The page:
At the moment you are absolutely correct Dinkybird...
Currently there is one Genus
within the subfamily Protelinae and one species withing that genus (Proteles
), but there other animals in its family (Hyaenidae) including the spotted striped and brown hyenas.
Jackels are in the family Canidae which includes the wolves, dogs, coyotes, foxes and of course jackals. So no its not related to Jackels.
There was a veld fire of a debate on the aardwolfs classification around the beginning of the 90's.
Due to their insectivorous diet and the fact that the Aardwolf has 5 toes on its forepaws (as apposed to the other hyaenids) it was proposed to place them in a Family of their own.
Its a mixed bunch because the only thing scientists are better at than naming things, is arguing about it afterwards.
Its more widely accepted that Aardwolf are in Family
Hyaenidae, which includes the sub families
Hyaeninae hyenas) and Protelinae (aardwolf).
CITES classification from 23 June 2005 lists it in the Hyaenidae family and they are usually quite up to date with the current classification tweaks of each species.
Classification comes in many guises and each has its shortfalls.
At the moment it is in the family hyanidae...
Morphologic classification gets problematic with polymorphic species such as Papilio dardanus
the mocker swallowtail butterfly where the female displays over 27 morphs, worst still is the sterile casts of colonial animals, such as the difference in pincer size worker ants to the soldier types...So how much difference would we use
Even molecular dna classification has problems as some bird species (larks in particular) show a genetic difference of up to 20% WITHIN a single species, and chimps and humans only differ by 1 or 2 percent...So again, how much difference
While looking at physical attributes to hyaenidae we see some reasons for and against inclusion:
- elongated rostrum
- powerful jaws/teeth with heavy crowns for bone-crushing
- well-developed carnassials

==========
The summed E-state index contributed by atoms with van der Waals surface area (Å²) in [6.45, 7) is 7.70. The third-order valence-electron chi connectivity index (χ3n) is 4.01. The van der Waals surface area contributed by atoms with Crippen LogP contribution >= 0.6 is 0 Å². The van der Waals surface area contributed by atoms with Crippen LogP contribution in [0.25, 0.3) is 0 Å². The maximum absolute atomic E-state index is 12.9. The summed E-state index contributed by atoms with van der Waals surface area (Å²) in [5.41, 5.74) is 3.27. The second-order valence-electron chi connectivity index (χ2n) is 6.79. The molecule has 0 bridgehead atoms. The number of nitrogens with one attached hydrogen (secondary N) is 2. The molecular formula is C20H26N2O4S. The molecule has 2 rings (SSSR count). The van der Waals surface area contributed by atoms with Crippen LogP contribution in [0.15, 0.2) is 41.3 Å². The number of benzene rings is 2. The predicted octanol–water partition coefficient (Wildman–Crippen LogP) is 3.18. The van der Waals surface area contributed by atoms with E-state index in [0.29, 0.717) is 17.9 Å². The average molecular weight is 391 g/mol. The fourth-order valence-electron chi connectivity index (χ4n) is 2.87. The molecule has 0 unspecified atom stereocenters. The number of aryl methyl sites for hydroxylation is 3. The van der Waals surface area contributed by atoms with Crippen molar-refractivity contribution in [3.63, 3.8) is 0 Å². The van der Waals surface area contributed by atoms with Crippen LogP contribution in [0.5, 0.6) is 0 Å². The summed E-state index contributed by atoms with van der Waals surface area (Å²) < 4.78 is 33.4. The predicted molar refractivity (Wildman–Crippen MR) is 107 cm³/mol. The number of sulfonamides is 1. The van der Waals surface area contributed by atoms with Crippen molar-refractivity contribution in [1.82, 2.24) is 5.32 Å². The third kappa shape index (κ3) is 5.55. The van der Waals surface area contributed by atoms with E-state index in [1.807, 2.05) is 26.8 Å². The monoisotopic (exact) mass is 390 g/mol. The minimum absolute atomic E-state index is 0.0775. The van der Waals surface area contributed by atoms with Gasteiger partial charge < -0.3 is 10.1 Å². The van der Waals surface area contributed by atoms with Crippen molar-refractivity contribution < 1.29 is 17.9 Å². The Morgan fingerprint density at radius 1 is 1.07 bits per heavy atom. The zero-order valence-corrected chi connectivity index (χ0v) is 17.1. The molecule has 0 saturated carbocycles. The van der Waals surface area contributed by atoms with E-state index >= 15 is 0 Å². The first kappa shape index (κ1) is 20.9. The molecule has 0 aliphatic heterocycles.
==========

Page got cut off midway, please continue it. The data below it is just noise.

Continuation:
- digitigrade, no retractile claws
- coat spotted or striped
- head and shoulders larger than hindquarters, sloping back
The reduced 5th toe on the forelimbs is actually more akin to that of Viverridae which include civet, genet and meerkat...
The presence of double chambered auditory bullae in such families shows recent taxonomic branching between the groups and while it has specialised somewhat for termite feeding its 5th toe harks back to a common ancestor which other hyaenids have subsequently lost.
There are problems like this all over (red panda for example) and the fact is no one classification scheme has been agreed upon so it gets revised pretty much daily...
The general concensus is use the classification which fits your needs at the time.
We don't even have a great widely accepted way of even defining species.
We all know and love the definition of two organisms similar in morphology able to reproduce and produce fertile offspring (a mule is sterile) but this never works for botanists as many plants produce fertile hybrids. The problem with exotic mallard ducks breeding with our lovely yellow billed ducks is another problem as they are different species and their hybrid offspring are certainly fertile etc. logistics of moving a southern African rhino to north African populations to see if itll produce viable offspring is also not possible so decisions have to be made drawing from many definitions which results in these messes
What IS a nice animal is our aardvark, which is the only member in its ORDER (Tubulidentata), FAMILY AND GENUS...unique indeed.